To begin to plug the military emissions gap, states should put military emissions on the table at COP29. They must also commit to improving the standard, scope, frequency and transparency of their reporting. This commitment must be backed by pledges for meaningful, credible and verifiable cuts to their emissions.

1. Put military emissions on the table at COP29

The urgency of the climate crisis makes it vital that we plug the military emissions gap. Allowing militaries to continue with business as usual makes it much less likely that the world will meet its Paris target of keeping warming below 1.5°C. It will also require other sectors to make deeper cuts to accommodate their emissions.

Governments need to admit that they have a problem. Those that have begun to introduce legal Net Zero targets, like the UK and Switzerland, have realised that militaries are typically the government agency with the highest emissions. NATO has also acknowledged that it needs to reduce its emissions and should support its members to do so. Agreeing to put military emissions on the table at COP29 would help create momentum and encourage other countries to engage and share best practice. It would also bring the military into line with other highly polluting sectors.

2. Commit to improving reporting

As we have shown, it’s not just a question of obliging governments to report on their military emissions, it’s also about what they report, and how they do it. As a first step:

  • All Annex-1 countries should be obliged to provide mandatory reporting on military emissions. Data should be transparent, accessible, independently verifiable and fully disaggregated from other non-military emissions.
  • Non Annex-1 countries with high levels of military expenditure should begin voluntary annual reporting on their military emissions.

The Greenhouse Gas Protocol’s system of scope 1, 2 and 3 reporting should be used to inform how militaries track and report their emissions. An equivalent approach would see Scope 1 covering direct emissions from their owned or controlled sources. Scope 2 covering indirect emissions from the generation of purchased electricity, steam, heating and cooling, while an equivalent to Scope 3 would include all other indirect emissions, such as procurement supply chains and military conduct during conflicts.

To ensure a level global playing field, the Inter-governmental Panel on Climate Change should urgently update its criteria for the reporting of military emissions.

3. Pledge military emissions cuts – now

Militaries have enjoyed emissions exceptionalism for so long that developing and implementing emissions accounting will not happen overnight. This makes it all the more important that governments pledge cuts now in order to focus attention on policies that can reduce emissions and accelerate change.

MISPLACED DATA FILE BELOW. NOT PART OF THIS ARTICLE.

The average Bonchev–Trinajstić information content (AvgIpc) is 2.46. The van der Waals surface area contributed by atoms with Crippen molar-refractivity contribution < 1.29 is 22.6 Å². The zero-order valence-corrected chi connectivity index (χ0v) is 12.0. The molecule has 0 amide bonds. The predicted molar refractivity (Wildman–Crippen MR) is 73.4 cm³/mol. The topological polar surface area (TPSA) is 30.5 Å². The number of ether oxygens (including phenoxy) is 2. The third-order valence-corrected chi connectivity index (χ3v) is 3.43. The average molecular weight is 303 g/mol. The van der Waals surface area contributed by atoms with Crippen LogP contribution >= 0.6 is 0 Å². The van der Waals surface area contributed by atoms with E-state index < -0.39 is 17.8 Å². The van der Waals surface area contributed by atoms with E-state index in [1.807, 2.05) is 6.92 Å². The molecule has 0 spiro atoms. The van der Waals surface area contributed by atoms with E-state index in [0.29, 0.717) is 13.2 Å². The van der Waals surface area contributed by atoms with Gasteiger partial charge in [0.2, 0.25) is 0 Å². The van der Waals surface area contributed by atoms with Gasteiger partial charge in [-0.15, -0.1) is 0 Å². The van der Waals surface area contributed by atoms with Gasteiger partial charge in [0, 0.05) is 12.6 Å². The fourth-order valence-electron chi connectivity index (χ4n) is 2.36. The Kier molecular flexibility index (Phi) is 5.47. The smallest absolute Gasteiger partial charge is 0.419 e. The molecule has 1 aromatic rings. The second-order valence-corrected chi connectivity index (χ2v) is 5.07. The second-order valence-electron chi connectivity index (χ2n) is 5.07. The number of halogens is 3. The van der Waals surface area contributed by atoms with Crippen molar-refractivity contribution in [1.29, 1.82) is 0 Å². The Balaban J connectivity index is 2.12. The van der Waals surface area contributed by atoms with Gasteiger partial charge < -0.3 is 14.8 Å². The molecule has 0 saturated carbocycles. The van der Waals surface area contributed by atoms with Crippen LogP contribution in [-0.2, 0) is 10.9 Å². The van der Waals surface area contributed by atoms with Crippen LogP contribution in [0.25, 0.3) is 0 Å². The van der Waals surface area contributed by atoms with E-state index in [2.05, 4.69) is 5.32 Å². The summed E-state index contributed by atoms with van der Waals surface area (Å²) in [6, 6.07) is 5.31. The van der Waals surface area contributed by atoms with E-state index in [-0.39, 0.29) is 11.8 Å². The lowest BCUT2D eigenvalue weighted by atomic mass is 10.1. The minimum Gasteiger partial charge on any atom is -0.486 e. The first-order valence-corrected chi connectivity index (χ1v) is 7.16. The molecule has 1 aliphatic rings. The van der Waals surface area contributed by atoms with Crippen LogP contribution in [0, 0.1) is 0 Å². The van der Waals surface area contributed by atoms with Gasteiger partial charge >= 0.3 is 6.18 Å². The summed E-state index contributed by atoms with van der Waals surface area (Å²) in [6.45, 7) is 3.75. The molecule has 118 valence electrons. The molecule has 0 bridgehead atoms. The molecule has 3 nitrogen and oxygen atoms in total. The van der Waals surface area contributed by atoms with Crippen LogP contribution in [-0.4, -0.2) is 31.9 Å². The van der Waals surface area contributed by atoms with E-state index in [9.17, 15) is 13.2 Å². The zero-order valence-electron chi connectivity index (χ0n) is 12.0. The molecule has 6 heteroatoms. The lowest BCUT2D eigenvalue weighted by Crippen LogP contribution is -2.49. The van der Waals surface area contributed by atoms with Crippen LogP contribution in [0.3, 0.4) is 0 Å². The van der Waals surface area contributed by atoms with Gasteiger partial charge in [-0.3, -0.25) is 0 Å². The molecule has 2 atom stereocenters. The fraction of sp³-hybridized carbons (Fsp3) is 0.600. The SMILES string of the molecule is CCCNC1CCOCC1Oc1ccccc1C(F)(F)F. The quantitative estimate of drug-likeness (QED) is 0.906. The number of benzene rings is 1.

However, what we do not need is military-grade greenwash. To be credible, and meaningful, pledges must:

  • Set clear GHG emission reduction targets for the military that are consistent with the 1.5°C target specified by the 2015 Paris Agreement;
  • Commit to GHG emission reporting mechanisms that are robust, comparable and transparent, are based on the GHG protocol, and which are independently verified;
  • Set clear targets for the military to conserve energy, reduce reliance on fossil fuels and switch to environmentally responsible renewable energy;
  • Contain clear reduction targets for the military technology industry;
  • Prioritise GHG reduction initiatives at source and not rely on schemes to offset GHG emissions;
  • Publish GHG reduction policies, strategies and action plans, with annual follow-up reporting on performance;
  • Address how reducing military expenditure and deployments, and altering military postures can reduce emissions;
  • Commit to incorporating climate and environmental assessments in decision-making for all procurement, activities and missions;
  • Highlight the relationship between climate change and environmental degradation, and demonstrate a commitment to reducing the overall environmental impact of all military activities and missions;
  • Commit to optimising the management of military lands to improve carbon sequestration and biodiversity;
  • Commit to increase climate and environmental training for decision makers, including on how militaries can mitigate climate change and environmental degradation;
  • Demonstrate leadership, openness and a willingness to collaborate and exchange information on good practice with non-military stakeholders;
  • Commit to allocating the appropriate resources to ensure all climate and environmental protection policies can be fully implemented.